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Madagascar can resume crocodile skin exports

The 2008 ban resulted in a dramatic increase in the number of Malagasy crocodiles.

Image © Leigh Bedford

Crocodile farmers in Madagascar are able to sell skins into overseas markets once again after a 2008 ban on exports was lifted by the Convention on International Trade in Endangered Species of Wild Fauna and Flora (CITES).

Under the new legislation, Madagascar will not export wild green hides, as these are reserved for local companies. As the farming of eggs only started in 2014, quotas have been placed for the first few years. The annual export quota for skins and other crocodile products is based on inventory and farming potential. Only certified shops can currently retail such products, with each tourist buyer limited to a maximum of four items.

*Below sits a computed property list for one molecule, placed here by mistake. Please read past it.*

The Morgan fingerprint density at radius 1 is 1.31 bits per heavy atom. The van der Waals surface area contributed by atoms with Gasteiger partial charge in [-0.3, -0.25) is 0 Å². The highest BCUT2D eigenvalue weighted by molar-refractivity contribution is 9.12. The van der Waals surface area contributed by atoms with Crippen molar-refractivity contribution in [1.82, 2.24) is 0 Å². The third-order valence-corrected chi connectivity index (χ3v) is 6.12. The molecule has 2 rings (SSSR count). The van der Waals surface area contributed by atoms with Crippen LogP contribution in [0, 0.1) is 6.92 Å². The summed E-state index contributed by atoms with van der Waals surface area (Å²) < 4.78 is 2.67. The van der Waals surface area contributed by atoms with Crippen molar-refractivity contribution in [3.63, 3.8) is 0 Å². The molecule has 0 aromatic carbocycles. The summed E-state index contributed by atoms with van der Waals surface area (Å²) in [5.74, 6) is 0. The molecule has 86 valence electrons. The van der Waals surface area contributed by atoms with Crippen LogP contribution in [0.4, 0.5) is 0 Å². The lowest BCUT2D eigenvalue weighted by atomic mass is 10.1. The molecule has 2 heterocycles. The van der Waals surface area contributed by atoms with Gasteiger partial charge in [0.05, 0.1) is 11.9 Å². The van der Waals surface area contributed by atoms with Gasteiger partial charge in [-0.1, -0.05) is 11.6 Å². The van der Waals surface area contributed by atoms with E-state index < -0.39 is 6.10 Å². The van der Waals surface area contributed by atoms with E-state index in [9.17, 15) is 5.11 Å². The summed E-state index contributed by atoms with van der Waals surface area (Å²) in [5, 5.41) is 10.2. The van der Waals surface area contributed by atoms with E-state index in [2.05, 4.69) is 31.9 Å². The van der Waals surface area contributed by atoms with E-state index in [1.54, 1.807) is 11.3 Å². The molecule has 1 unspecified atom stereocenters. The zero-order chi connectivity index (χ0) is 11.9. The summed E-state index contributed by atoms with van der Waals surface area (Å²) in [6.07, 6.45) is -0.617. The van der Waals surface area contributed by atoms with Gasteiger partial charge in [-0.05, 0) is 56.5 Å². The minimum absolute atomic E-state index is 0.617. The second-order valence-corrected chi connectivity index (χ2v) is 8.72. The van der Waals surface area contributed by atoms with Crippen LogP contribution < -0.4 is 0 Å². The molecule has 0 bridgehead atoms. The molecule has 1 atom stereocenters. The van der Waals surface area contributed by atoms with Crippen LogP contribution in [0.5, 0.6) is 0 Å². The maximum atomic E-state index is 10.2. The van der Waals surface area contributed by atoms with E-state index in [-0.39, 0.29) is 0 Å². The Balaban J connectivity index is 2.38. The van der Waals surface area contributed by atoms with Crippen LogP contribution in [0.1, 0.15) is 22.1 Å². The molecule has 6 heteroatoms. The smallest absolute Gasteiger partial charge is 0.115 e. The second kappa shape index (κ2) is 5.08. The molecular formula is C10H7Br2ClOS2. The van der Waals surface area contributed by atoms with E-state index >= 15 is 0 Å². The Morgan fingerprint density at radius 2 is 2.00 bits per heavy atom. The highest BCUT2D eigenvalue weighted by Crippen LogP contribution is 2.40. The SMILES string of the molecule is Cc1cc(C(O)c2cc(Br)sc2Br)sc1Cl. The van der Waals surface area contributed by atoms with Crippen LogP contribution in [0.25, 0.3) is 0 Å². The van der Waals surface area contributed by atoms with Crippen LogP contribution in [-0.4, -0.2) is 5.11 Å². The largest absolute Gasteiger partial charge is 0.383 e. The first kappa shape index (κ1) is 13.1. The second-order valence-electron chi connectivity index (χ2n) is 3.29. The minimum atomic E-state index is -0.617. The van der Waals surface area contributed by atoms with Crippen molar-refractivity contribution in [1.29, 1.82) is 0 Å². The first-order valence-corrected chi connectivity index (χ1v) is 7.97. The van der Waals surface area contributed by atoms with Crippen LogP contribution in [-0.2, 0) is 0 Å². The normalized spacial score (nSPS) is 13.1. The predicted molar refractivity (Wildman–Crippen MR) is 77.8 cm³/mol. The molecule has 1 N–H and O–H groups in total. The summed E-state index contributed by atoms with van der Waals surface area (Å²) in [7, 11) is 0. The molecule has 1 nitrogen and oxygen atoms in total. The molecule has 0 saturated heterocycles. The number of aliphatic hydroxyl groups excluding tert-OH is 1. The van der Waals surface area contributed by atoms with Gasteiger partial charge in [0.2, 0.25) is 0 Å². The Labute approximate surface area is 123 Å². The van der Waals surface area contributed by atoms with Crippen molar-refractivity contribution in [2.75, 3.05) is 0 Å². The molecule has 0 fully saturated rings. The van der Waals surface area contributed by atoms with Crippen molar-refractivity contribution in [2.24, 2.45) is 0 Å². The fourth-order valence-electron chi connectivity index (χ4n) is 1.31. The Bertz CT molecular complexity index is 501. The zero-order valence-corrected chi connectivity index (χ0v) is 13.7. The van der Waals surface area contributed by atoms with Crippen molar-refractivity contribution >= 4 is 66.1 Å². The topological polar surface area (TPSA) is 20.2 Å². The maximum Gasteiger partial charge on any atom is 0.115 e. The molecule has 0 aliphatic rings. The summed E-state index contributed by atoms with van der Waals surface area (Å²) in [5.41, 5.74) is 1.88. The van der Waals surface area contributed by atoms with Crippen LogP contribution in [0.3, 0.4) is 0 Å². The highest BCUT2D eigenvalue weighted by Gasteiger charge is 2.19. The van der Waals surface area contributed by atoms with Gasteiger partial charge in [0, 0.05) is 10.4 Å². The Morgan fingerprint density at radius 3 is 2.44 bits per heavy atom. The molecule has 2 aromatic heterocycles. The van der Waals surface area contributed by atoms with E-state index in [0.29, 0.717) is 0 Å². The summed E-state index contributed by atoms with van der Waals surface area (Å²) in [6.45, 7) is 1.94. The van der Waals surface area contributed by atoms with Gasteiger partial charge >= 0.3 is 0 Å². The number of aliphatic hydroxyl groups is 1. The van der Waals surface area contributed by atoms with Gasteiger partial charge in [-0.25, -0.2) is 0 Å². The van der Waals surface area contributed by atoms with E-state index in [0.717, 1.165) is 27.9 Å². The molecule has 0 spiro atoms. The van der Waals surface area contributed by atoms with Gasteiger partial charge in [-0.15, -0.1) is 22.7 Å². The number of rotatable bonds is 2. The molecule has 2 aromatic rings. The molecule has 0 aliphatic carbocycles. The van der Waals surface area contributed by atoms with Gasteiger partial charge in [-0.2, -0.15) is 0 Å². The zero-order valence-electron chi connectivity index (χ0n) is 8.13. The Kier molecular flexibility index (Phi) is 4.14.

According to the Ministry of Environment, Ecology and Forests, some local producers have attempted to form associations and create collective farms but they were discouraged by the considerable investment necessary for such an enterprise. As a result, they continue to hunt wild crocodiles.

Once the 2008 ban was in place, the number of crocodiles quickly increased. It is now estimated that there are about 30 crocodiles in each kilometre of Madagascar’s rivers.

Publishing Data

This article was originally published on page 3 of the October 2015 issue of SATRA Bulletin.

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